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Mars giant impact
An artist’s conception shows the collision of Mars with another celestial object. The scenario could have given rise to a debris disk, and eventually to Mars’ two present-day moons. (Copyright 2016 Labex UnivEarthS)

Are Mars’ two moons asteroids that were captured by the Red Planet’s gravitational field, or are they the result of an ancient smash-up? Astronomers have now laid out a series of computer simulations to argue in favor of the smash-up hypothesis, and the modeling suggests that Mars should have had a giant moon early in its history.

In a study published today by Nature Geoscience, the researchers say the giant moon would have been created out of the debris from the collision between Mars and another celestial object about a third of Mars’ size. The crash would have occurred sometime between 100 million and 800 million years after Mars’ formation.

Within about 5 million years after the crash, the big moon and a bevy of smaller moons would have broken up and fallen to the surface. But the simulations show that Phobos and Deimos, the two moons we know about today, would have survived all the tumult and ended up in their present-day orbits.

“The proposed scenario can explain why Mars has two small satellites instead of one large moon,” the scientists, led by Pascal Rosenblatt of the Royal Observatory of Belgium, say in their paper. “Our model predicts that Phobos and Deimos are composed of a mixture of material from Mars and the impactor.”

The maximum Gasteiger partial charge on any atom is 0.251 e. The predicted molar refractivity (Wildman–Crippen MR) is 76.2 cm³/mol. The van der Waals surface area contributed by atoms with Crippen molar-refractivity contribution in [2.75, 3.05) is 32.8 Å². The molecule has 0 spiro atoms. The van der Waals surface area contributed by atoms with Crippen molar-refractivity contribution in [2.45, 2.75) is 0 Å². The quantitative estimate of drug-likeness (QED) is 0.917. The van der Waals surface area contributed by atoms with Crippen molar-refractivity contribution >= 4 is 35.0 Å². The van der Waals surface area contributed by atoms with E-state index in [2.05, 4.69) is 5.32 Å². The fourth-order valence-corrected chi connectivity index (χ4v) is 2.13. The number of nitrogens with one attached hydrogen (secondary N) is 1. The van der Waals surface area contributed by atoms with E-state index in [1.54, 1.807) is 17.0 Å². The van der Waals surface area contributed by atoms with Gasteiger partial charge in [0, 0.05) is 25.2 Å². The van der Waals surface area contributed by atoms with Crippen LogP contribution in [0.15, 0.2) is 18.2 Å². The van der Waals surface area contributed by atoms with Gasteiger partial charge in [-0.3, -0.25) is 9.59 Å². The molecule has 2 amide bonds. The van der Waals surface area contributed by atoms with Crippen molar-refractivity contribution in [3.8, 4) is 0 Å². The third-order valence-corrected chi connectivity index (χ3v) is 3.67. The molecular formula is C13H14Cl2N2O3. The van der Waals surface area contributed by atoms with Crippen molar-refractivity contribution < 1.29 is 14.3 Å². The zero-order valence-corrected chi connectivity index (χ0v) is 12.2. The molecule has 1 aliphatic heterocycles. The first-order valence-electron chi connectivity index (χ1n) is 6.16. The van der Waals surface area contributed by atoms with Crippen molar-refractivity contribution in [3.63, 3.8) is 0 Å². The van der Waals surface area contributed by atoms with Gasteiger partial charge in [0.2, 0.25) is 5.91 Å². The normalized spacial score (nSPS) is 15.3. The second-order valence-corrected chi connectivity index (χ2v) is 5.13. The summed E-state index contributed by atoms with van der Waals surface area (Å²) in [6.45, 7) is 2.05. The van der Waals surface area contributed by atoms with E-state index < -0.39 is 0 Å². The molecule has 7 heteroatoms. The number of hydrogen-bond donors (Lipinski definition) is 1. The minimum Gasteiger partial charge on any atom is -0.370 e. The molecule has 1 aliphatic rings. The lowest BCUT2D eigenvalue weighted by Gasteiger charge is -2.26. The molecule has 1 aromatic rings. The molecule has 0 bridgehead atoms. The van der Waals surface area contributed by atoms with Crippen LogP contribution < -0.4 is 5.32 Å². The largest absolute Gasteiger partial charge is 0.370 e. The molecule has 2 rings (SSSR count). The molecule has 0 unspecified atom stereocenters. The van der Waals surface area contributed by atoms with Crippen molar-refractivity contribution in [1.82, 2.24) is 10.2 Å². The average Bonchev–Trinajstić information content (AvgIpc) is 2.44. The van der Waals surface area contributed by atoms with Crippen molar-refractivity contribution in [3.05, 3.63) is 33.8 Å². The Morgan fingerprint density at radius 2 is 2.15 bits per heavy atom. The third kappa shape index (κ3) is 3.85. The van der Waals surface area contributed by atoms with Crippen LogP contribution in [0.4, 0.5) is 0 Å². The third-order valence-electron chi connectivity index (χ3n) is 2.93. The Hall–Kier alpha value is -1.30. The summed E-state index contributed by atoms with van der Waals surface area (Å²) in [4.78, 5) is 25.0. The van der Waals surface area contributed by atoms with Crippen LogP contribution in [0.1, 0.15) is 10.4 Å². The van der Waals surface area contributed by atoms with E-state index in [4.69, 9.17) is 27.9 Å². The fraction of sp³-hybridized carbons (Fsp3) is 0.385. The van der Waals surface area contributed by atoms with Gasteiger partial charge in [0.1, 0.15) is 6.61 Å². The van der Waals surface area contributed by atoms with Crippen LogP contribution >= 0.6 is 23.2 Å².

The model also predicts that Phobos is doomed to fall to its destruction in 20 million to 40 million years.

“There could have once been many moons around Mars, the most massive sculpting the system, and the smallest being the last to come down,” Erik Asphaugh, a planetary scientist at Arizona State University, says in a commentary on the research. “Phobos could be the straggler in a series of crashing moonlets, readying its final approach.”

The idea that a giant impact gave rise to Mars’ moons may sound farfetched, but it isn’t. Such a hypothesis is the most widely accepted explanation for the creation of Earth’s moon, as well as the moons of Pluto. In Mars’ case, however, the claim runs counter to an alternative view that Phobos and Deimos are captured asteroids.

A couple of years ago, researchers reported that Phobos’ composition appeared to be similar to that of a D-type asteroid, based on ultraviolet spectral readings. But in a study due to be published by the Astrophysical Journal, a different group of researchers backed the giant-impact hypothesis instead.

Future space probes could flesh out the story behind the origins of Mars’ moons. A Japanese mission known as Mars Moons Exploration, or MMX, would be launched in 2022 to collect samples from Phobos and bring them back to Earth. European and Russian scientists are considering a similar mission, dubbed Phootprint, for launch in 2024.

In addition to Rosenblatt, the authors of “Accretion of Phobos and Deimos in an Extended Debris Disc Stirred by Transient Moons” include Sebastien Charnoz, Kevin Dunseath, Mariko Terao-Dunseath, Antony Trinh, Ryuki Hyodo, Hidenori Genda and Steven Toupin.

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